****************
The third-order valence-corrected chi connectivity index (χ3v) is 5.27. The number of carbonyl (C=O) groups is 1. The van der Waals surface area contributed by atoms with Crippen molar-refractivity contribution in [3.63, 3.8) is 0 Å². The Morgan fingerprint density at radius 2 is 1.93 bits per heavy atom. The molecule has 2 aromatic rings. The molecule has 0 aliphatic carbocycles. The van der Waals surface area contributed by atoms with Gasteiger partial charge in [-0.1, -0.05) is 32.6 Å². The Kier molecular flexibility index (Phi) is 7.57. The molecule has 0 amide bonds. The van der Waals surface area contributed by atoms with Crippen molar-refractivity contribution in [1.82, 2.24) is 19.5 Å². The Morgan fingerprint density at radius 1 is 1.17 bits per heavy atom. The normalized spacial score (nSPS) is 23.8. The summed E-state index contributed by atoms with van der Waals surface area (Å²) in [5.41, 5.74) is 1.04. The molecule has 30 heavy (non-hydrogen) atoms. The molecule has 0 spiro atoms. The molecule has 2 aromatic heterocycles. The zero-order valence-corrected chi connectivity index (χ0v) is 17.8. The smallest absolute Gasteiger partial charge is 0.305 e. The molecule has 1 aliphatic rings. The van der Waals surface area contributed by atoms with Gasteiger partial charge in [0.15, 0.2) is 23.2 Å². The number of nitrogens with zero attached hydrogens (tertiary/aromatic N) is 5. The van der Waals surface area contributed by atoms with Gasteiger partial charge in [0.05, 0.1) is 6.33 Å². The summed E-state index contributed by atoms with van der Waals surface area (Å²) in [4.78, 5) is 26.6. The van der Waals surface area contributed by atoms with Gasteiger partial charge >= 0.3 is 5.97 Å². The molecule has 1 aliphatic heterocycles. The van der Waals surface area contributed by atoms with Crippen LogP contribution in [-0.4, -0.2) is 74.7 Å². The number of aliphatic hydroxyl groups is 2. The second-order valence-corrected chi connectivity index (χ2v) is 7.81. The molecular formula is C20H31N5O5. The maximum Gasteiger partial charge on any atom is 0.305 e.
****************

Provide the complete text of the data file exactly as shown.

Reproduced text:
The third-order valence-corrected chi connectivity index (χ3v) is 5.27. The number of carbonyl (C=O) groups is 1. The van der Waals surface area contributed by atoms with Crippen molar-refractivity contribution in [3.63, 3.8) is 0 Å². The Morgan fingerprint density at radius 2 is 1.93 bits per heavy atom. The molecule has 2 aromatic rings. The molecule has 0 aliphatic carbocycles. The van der Waals surface area contributed by atoms with Gasteiger partial charge in [-0.1, -0.05) is 32.6 Å². The Kier molecular flexibility index (Phi) is 7.57. The molecule has 0 amide bonds. The van der Waals surface area contributed by atoms with Crippen molar-refractivity contribution in [1.82, 2.24) is 19.5 Å². The Morgan fingerprint density at radius 1 is 1.17 bits per heavy atom. The normalized spacial score (nSPS) is 23.8. The summed E-state index contributed by atoms with van der Waals surface area (Å²) in [5.41, 5.74) is 1.04. The molecule has 30 heavy (non-hydrogen) atoms. The molecule has 0 spiro atoms. The molecule has 2 aromatic heterocycles. The zero-order valence-corrected chi connectivity index (χ0v) is 17.8. The smallest absolute Gasteiger partial charge is 0.305 e. The molecule has 1 aliphatic rings. The van der Waals surface area contributed by atoms with Gasteiger partial charge in [0.15, 0.2) is 23.2 Å². The number of nitrogens with zero attached hydrogens (tertiary/aromatic N) is 5. The van der Waals surface area contributed by atoms with Gasteiger partial charge in [0.05, 0.1) is 6.33 Å². The summed E-state index contributed by atoms with van der Waals surface area (Å²) in [4.78, 5) is 26.6. The van der Waals surface area contributed by atoms with Gasteiger partial charge >= 0.3 is 5.97 Å². The molecule has 1 aliphatic heterocycles. The van der Waals surface area contributed by atoms with Crippen LogP contribution in [-0.4, -0.2) is 74.7 Å². The number of aliphatic hydroxyl groups is 2. The second-order valence-corrected chi connectivity index (χ2v) is 7.81. The molecular formula is C20H31N5O5. The maximum Gasteiger partial charge on any atom is 0.305 e.